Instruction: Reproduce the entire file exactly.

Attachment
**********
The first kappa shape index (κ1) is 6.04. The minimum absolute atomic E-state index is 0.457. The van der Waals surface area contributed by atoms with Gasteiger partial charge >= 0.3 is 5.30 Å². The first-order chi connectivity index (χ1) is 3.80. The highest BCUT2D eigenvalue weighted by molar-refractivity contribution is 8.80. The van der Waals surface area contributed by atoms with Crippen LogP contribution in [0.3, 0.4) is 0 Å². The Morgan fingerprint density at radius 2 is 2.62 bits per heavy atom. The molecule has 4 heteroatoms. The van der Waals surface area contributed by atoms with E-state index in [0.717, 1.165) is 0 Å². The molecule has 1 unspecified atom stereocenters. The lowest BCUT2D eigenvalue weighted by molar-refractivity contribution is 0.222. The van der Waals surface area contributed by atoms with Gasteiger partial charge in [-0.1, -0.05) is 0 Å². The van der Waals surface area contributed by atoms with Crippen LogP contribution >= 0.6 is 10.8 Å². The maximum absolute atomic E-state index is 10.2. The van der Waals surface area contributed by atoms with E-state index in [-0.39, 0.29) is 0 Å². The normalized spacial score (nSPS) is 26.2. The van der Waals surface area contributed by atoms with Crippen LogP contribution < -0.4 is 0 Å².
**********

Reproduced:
The first kappa shape index (κ1) is 6.04. The minimum absolute atomic E-state index is 0.457. The van der Waals surface area contributed by atoms with Gasteiger partial charge >= 0.3 is 5.30 Å². The first-order chi connectivity index (χ1) is 3.80. The highest BCUT2D eigenvalue weighted by molar-refractivity contribution is 8.80. The van der Waals surface area contributed by atoms with Crippen LogP contribution in [0.3, 0.4) is 0 Å². The Morgan fingerprint density at radius 2 is 2.62 bits per heavy atom. The molecule has 4 heteroatoms. The van der Waals surface area contributed by atoms with E-state index in [0.717, 1.165) is 0 Å². The molecule has 1 unspecified atom stereocenters. The lowest BCUT2D eigenvalue weighted by molar-refractivity contribution is 0.222. The van der Waals surface area contributed by atoms with Gasteiger partial charge in [-0.1, -0.05) is 0 Å². The van der Waals surface area contributed by atoms with Crippen LogP contribution >= 0.6 is 10.8 Å². The maximum absolute atomic E-state index is 10.2. The van der Waals surface area contributed by atoms with E-state index in [-0.39, 0.29) is 0 Å². The normalized spacial score (nSPS) is 26.2. The van der Waals surface area contributed by atoms with Crippen LogP contribution < -0.4 is 0 Å².